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Open Position

New PhD opportunities at HPC: Helmholtz International Epigenetics Research School

© Helmholtz Zentrum München/Carolin Jacklin

The Helmholtz Pioneer Campus will be part of the Helmholtz International Epigenetics Research School, an international and interdisciplinary graduate program centered on epigenetics research at Helmholtz Zentrum München, in Munich, Germany.

 

The Helmholtz International Epigenetics Research School provides an optimal research and training environment for graduate students to conduct their PhD research in the field of epigenetics and HPC principal investigator Dr. Celia P Martinez-Jimenez will be participating in the training program with a project focused on epigenetic and ageing.

 

Find out more about Celia P-Martinez-Jimenez project and apply now.

Project title 
Epigenetic signatures of ageing and chronic disease.

Co-supervision 
Dr. Celia P Martinez-Jimenez (HPC) and Dr. Maria Colome-Tatche (ICB)

Project summary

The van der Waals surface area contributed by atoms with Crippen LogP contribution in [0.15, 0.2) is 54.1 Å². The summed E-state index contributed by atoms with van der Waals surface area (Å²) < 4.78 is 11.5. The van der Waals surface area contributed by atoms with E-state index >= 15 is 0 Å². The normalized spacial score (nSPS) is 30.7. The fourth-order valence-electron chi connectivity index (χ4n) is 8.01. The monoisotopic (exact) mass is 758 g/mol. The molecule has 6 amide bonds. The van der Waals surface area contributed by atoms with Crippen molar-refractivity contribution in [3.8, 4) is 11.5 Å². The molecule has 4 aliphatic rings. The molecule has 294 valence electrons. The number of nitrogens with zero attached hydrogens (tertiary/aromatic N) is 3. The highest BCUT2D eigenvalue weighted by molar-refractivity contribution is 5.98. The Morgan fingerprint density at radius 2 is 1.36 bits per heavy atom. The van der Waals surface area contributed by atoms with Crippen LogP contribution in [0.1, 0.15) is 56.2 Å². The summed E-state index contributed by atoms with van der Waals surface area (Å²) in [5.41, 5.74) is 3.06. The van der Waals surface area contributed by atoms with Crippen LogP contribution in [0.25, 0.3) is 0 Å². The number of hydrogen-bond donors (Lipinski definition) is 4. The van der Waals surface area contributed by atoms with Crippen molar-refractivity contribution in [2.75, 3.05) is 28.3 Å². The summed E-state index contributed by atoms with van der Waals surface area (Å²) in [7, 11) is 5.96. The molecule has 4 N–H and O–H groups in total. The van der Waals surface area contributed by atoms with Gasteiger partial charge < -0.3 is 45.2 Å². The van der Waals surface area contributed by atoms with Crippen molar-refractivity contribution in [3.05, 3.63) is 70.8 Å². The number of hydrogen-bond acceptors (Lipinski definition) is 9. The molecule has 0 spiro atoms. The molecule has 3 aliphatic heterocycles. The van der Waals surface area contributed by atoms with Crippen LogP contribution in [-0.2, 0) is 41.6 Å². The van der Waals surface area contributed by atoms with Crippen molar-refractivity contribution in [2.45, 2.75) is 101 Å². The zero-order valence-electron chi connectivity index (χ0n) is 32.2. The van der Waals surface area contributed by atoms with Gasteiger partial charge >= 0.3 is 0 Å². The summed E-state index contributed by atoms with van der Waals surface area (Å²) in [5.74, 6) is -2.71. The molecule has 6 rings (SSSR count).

From epidemiological studies and experimental data, we know that chronic diseases accelerate the ageing process, suggesting that ageing and chronic diseases share common mechanisms. In human and mouse models, ageing is generally associated with a physiological increase in lipid accumulation in non-adipose tissues including the liver. This aged phenotype in liver closely mirrors the main features of the most common chronic disease in liver, non-alcoholic fatty liver disease (NAFLD). Chronic liver diseases affect the metabolic function of the liver and non-alcoholic fatty liver has been identified as a potential cause of drug-induced liver injury in elderly. We will use mouse models for NAFLD as well as human samples (from biobanks) to investigate the effect of chronic accumulation of lipids in the liver at the single-cell level. We will focus on single-cell DNA methylation, scATAC-seq and scRNA-seq and the development of a computational approach to integrate and harmonize those datasets. The goal is to map the epigenetic features that correlates with changes in the hepatic transcriptional network in NAFLD and ageing, and use those epigenetic signatures as predictive marks of accelerated ageing.